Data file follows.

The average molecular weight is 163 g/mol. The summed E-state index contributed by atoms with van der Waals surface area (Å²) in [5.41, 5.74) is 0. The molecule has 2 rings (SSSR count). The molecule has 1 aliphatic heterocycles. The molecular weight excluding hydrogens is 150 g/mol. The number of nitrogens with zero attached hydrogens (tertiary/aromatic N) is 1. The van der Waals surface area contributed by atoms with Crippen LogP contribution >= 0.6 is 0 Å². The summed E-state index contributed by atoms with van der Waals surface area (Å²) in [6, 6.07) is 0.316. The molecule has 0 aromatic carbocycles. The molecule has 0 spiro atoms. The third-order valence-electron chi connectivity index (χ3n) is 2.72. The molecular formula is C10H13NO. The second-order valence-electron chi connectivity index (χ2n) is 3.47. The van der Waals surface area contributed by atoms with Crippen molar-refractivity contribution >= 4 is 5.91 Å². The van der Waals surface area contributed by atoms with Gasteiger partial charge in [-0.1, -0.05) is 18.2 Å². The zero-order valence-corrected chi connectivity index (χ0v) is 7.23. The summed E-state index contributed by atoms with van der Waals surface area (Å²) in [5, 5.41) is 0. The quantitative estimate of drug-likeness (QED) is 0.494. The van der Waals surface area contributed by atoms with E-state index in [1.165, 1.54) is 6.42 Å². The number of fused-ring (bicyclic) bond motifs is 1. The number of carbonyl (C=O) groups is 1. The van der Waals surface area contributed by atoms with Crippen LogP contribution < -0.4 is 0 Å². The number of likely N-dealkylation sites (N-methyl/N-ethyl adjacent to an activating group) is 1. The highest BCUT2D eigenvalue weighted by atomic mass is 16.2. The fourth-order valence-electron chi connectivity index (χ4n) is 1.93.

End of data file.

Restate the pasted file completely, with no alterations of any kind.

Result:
The average molecular weight is 163 g/mol. The summed E-state index contributed by atoms with van der Waals surface area (Å²) in [5.41, 5.74) is 0. The molecule has 2 rings (SSSR count). The molecule has 1 aliphatic heterocycles. The molecular weight excluding hydrogens is 150 g/mol. The number of nitrogens with zero attached hydrogens (tertiary/aromatic N) is 1. The van der Waals surface area contributed by atoms with Crippen LogP contribution >= 0.6 is 0 Å². The summed E-state index contributed by atoms with van der Waals surface area (Å²) in [6, 6.07) is 0.316. The molecule has 0 aromatic carbocycles. The molecule has 0 spiro atoms. The third-order valence-electron chi connectivity index (χ3n) is 2.72. The molecular formula is C10H13NO. The second-order valence-electron chi connectivity index (χ2n) is 3.47. The van der Waals surface area contributed by atoms with Crippen molar-refractivity contribution >= 4 is 5.91 Å². The van der Waals surface area contributed by atoms with Gasteiger partial charge in [-0.1, -0.05) is 18.2 Å². The zero-order valence-corrected chi connectivity index (χ0v) is 7.23. The summed E-state index contributed by atoms with van der Waals surface area (Å²) in [5, 5.41) is 0. The quantitative estimate of drug-likeness (QED) is 0.494. The van der Waals surface area contributed by atoms with E-state index in [1.165, 1.54) is 6.42 Å². The number of fused-ring (bicyclic) bond motifs is 1. The number of carbonyl (C=O) groups is 1. The van der Waals surface area contributed by atoms with Crippen LogP contribution < -0.4 is 0 Å². The number of likely N-dealkylation sites (N-methyl/N-ethyl adjacent to an activating group) is 1. The highest BCUT2D eigenvalue weighted by atomic mass is 16.2. The fourth-order valence-electron chi connectivity index (χ4n) is 1.93.